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Teamfight Tactics is a relatively new mode in League of Legends which essentially features competing casts of characters who can be purchased with gold and arranged on a grid to automatically battle opposing lineups. In the same reality as League, this seems improbable for several continuity reasons. In our reality though, the simple question is “why isn’t this just a standalone game?”

4 War and Peace

As mentioned several times in this list, the original purpose of the league was to settle disputes between city-states. This role is reinforced by the abundance of military personnel available to select as champions in the game. Characters such as Swain, ruler of the major nation of Noxus, hold lofty titles in the region they represent.

Despite apparent support for this cause, certain stories in the lore tell of conflicts elsewhere in Valoran. Whether by internal power struggles or outright aggression between two or more nations, the conflicts which prompted the establishment of the Institute of War seem to continue, creating a further disconnect between lore and the storyline.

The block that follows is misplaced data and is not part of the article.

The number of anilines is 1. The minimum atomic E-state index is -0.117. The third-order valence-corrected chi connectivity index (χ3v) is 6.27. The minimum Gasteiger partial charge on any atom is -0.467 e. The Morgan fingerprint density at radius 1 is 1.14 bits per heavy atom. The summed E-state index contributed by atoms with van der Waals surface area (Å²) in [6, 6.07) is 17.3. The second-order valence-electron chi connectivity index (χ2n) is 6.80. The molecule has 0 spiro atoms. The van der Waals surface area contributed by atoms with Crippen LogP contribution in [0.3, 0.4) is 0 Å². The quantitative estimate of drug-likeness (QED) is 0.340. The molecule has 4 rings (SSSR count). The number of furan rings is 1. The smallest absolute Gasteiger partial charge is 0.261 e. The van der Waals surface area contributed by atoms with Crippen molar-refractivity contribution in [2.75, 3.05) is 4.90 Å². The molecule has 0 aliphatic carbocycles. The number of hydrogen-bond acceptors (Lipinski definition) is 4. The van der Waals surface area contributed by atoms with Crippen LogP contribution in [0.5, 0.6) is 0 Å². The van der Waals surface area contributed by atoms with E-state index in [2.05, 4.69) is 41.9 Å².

3 Item Choices

Most video games incorporate some sort of equipment system, and League of Legends is no exceptions. Players will find various choices for purchasing swords, boots, armor, ranged weapons, shields, and helmets. There are even items that don’t fall into any of these categories. Their use is a bit more confusing.